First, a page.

Not breaking news: Point Breeze has seen an incredible amount of development in the last several years. As a result of this development activity, we've seen entire blocks transformed, like the 1300 block of Chadwick Street or the 2000 block of Annin Street. Until very recently, both of these blocks were dominated by large stretches of vacant land. Today, new homes have filled in almost all of the vacancies. But still some blocks have a ton of vacant land. Take, for example, the 2000 block of Gerritt Street.
By our quick count, we see about 18 empty lots and 24 structures in the image above. That's... not so good.
On the plus side, we're seeing at least a little development on the block right now. V2 Properties, who seem to be building all over town, are building a new home at 2059 Gerritt St., which was previously (and unsurprisingly) a vacant lot.
Looking east from near 21st St., we see the home under construction
But we're not bringing you to this block to tell you about a single home that's under construction or to lament the number of remaining vacant lots. No, we've brought you here to share the news of a larger project that's in the works which will wipe out half the vacancy on the block. Recently, we got word of plans to build nine new homes on the western side of this block, but the project still needs to go through the zoning process.
We were making our way across town on Wharton Street yesterday and spied a zoning notice at 1253-55 S. 18th St., a building that's been home to a church for many years. The sign on the building is actually pretty small, but some brick detail on the facade makes the use of the building quite clear, even if you can't make out what the sign says.
Zoning notices on the northeast corner
From the looks of it, this property could have once been a pair of rowhomes which were combined to give the church the room it required. But the history of the property was likely not a priority for the developers who purchased the property last year for $160K. Last month, they went to the ZBA with plans for two homes on this parcel, ostensibly fronting 18th Street, and they got the necessary approval. We expect demolition will take place in the near future and construction will follow soon after.
We've seen many churches torn down over the last few years, and we typically lament the loss of architectural character that springs from such an act. From a purely architectural standpoint, nobody will miss this building. This is especially true when you consider that there are some really impressive churches across the street.
It's the calm before the storm on the 2000 block of Wharton Street. By "the calm," we mean there's a few homes under construction. By "the storm," of course, we mean that dozens of new homes are on the horizon. But first let's consider the present, shall we?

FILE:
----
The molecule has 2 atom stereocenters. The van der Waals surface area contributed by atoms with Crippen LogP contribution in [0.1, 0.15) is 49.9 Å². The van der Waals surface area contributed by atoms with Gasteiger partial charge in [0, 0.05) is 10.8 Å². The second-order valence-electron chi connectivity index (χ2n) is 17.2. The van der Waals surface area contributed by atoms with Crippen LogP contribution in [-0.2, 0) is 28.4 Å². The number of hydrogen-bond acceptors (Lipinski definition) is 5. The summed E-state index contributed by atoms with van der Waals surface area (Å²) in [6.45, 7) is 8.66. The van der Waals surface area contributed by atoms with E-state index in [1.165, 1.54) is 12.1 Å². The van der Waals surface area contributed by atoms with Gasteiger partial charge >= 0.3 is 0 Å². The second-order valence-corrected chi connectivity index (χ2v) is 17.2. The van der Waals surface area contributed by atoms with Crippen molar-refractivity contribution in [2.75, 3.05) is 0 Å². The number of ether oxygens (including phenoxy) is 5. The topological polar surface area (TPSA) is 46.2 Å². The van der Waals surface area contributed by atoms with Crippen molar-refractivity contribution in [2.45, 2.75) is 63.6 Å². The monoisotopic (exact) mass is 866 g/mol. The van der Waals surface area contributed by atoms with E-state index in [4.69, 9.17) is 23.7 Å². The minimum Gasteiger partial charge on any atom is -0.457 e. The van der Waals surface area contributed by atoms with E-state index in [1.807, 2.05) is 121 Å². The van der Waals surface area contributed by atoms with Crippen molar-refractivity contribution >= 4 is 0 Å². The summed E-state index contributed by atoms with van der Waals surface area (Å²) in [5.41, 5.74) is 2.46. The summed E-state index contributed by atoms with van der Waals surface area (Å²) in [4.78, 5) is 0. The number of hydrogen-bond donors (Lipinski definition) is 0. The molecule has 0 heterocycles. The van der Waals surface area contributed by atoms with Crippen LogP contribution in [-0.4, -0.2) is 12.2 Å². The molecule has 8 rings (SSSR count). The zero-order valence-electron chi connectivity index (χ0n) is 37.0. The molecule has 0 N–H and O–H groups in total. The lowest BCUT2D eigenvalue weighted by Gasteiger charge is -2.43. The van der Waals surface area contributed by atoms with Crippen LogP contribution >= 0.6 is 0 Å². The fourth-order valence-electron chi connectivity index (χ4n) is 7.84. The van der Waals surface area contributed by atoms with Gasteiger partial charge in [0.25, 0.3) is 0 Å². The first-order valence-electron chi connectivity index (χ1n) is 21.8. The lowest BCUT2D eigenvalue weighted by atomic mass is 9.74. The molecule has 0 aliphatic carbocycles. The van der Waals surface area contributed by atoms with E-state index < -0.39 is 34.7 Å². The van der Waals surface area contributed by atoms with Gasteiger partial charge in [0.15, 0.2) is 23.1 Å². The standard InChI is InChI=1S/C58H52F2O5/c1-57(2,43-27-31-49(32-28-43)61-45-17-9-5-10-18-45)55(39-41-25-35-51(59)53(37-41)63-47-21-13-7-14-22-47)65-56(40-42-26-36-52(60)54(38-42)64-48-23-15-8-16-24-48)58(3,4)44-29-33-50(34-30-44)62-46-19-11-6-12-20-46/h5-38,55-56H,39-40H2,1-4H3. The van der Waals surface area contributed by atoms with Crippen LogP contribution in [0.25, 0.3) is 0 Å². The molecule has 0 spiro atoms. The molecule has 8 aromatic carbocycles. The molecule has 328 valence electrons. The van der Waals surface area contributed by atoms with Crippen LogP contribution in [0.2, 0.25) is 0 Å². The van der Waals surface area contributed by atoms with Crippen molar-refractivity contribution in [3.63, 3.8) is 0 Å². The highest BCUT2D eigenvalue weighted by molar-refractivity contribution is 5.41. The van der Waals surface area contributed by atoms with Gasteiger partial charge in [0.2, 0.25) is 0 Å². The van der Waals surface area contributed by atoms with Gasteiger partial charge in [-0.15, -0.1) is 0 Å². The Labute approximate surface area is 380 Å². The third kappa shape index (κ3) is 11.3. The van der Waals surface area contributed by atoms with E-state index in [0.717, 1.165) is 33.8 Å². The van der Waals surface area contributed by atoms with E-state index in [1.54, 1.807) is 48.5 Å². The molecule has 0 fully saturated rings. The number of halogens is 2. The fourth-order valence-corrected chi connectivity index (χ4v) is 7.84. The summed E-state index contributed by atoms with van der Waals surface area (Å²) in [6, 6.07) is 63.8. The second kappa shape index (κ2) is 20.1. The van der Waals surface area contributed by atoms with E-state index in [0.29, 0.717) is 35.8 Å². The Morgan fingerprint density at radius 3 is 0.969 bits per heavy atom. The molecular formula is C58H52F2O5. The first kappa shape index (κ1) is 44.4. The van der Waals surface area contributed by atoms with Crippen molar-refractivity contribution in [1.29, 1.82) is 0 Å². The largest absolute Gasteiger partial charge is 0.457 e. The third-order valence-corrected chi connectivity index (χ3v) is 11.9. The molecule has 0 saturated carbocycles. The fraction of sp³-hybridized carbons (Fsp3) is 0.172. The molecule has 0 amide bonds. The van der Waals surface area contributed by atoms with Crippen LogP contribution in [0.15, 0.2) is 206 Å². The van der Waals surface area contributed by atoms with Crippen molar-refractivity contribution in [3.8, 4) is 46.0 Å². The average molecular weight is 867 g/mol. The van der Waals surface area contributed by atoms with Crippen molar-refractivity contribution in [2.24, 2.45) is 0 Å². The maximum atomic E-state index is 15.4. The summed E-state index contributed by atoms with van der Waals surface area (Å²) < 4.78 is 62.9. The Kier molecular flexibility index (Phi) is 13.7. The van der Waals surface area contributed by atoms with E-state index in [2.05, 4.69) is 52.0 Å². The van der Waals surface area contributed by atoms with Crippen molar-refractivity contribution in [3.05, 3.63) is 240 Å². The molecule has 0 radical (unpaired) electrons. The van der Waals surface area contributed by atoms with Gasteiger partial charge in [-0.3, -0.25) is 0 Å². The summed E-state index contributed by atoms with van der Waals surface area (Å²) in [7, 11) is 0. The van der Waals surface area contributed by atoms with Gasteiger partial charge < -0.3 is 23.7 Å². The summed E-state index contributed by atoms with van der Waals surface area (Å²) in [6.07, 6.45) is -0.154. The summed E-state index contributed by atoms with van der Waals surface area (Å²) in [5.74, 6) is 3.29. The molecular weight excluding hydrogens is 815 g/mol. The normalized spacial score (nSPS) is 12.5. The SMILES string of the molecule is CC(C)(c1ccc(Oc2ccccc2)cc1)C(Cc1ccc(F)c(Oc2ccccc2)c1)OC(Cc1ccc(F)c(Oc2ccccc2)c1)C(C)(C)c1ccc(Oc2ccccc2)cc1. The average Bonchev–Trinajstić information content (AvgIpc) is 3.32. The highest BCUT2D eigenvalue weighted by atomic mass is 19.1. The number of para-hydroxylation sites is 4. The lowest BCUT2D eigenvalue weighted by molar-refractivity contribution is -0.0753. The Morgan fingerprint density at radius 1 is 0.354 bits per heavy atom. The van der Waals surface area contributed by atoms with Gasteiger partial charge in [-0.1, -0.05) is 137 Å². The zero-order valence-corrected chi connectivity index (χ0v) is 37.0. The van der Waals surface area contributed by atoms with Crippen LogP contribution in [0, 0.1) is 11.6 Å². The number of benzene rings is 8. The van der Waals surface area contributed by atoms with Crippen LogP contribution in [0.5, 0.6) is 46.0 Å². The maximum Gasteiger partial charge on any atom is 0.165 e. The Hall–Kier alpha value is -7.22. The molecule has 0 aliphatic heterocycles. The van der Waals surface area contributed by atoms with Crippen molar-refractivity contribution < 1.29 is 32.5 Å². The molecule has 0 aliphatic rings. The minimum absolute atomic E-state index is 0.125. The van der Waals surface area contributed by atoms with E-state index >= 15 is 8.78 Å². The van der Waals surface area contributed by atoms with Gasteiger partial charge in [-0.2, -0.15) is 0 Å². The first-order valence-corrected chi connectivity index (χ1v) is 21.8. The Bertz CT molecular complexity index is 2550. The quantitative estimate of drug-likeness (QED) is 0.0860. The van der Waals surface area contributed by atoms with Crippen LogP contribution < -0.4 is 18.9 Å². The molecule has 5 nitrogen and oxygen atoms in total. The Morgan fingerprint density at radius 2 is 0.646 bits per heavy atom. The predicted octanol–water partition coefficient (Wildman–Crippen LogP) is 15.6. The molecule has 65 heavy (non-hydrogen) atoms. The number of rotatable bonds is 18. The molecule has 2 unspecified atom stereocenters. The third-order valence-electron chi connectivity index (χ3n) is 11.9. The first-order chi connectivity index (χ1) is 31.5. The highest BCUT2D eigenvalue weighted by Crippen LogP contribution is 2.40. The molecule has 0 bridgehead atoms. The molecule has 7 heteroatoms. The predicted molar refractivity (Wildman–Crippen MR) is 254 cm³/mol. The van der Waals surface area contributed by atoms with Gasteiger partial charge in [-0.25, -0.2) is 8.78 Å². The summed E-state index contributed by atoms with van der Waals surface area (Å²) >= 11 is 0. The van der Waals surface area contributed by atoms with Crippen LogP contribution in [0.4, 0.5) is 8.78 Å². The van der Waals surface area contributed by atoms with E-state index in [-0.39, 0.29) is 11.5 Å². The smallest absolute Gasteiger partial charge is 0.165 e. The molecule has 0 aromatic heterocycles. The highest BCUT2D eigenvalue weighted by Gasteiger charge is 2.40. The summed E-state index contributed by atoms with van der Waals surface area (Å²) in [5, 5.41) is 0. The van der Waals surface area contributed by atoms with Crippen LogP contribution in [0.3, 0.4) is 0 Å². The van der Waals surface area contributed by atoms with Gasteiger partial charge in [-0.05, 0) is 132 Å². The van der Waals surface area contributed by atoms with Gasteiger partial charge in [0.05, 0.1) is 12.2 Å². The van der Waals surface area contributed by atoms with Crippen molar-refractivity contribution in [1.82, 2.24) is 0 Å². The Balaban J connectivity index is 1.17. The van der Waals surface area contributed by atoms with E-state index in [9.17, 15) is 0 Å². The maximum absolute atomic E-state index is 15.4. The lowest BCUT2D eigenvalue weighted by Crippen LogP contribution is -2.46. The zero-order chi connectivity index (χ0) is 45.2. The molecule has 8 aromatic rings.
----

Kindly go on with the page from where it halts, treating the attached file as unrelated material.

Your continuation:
A new home and a rehab close to PB Ave.
Close to Point Breeze Avenue, we see a pair of newer looking homes. We actually gave you the heads up about the construction of 2026 Wharton St., the home on the left, about a year and a half ago. This had been a vacant lot for many years but now the construction is finished and new residents have moved in. As for 2028 Wharton St., you can see from the wall that's partially stucco and partially siding that it's actually an addition and renovation, not a new home. Nevertheless, we expect it will sell for a pretty penny once construction concludes.
A newer home with two more sprouting on either side
Developers built a new home at 2023 Wharton St. a couple of years ago, but the heating and cooling bills were surely on the high end because of the vacant lots on either side. Now, the same folks that built the home in the middle are replacing those lots with new homes. A sign of the changing market in the neighborhood, they paid about $60K per lot in 2014 for 2021 and 2025 Wharton St., but 2023 Wharton St. cost under $15K back in 2009. And all of the lots would certainly sell for over $60K today.
Someday, when we get around to learning much more about the history of Philadelphia's streets, perhaps we'll understand why certain streets in disappear and reappear as they make their way through town. Bonsall and Bucknell Streets run north to south between 23rd and 24th Streets, disappearing and reappearing seemingly without rhyme or reason. From a transportation perspective, it seems a little silly. Why did a city planner a hundred something years ago think that it made sense for Manton Street to dead-end at 23rd Street in one direction and 24th in the other?
This doesn't seem to make much sense
But alas, someone who died long before our birth made these decisions and there's not much anyone can do about it. So let's look at some real estate development on these blocks, shall we?
Corner of Bonsall & Federal
At the corner of Bonsall & Federal, we spied a new foundation and a newer home right next door. It's a little odd that the home at 1202 S. Bonsall St. has a third floor setback. Since it was a vacant lot next to a vacant lot, the setback wasn't required. Then again, it looks like a nice deck on the front of the house which surely has excellent skyline views. In the photo above, you can see there's another new house directly to the west, on Bucknell Street.
At a South Philadelphia HOMES meeting last night, we learned about plans for three new homes on the 1300 block of S. Dorrance Street.
This block is a bit tricky to get to by car, as it can only be accessed via Earp Street, which can only be accessed from 19th Street. So if you'd like to check this block out, we urge you to walk or bike. Then again, until fairly recently, there haven't been so many people interested in visiting this block. When we last found our way here back in 2013, there were only five homes to be seen, at least one of which was vacant. But similar to the surrounding neighborhood, there's been a building boom on the block, at least on the east side.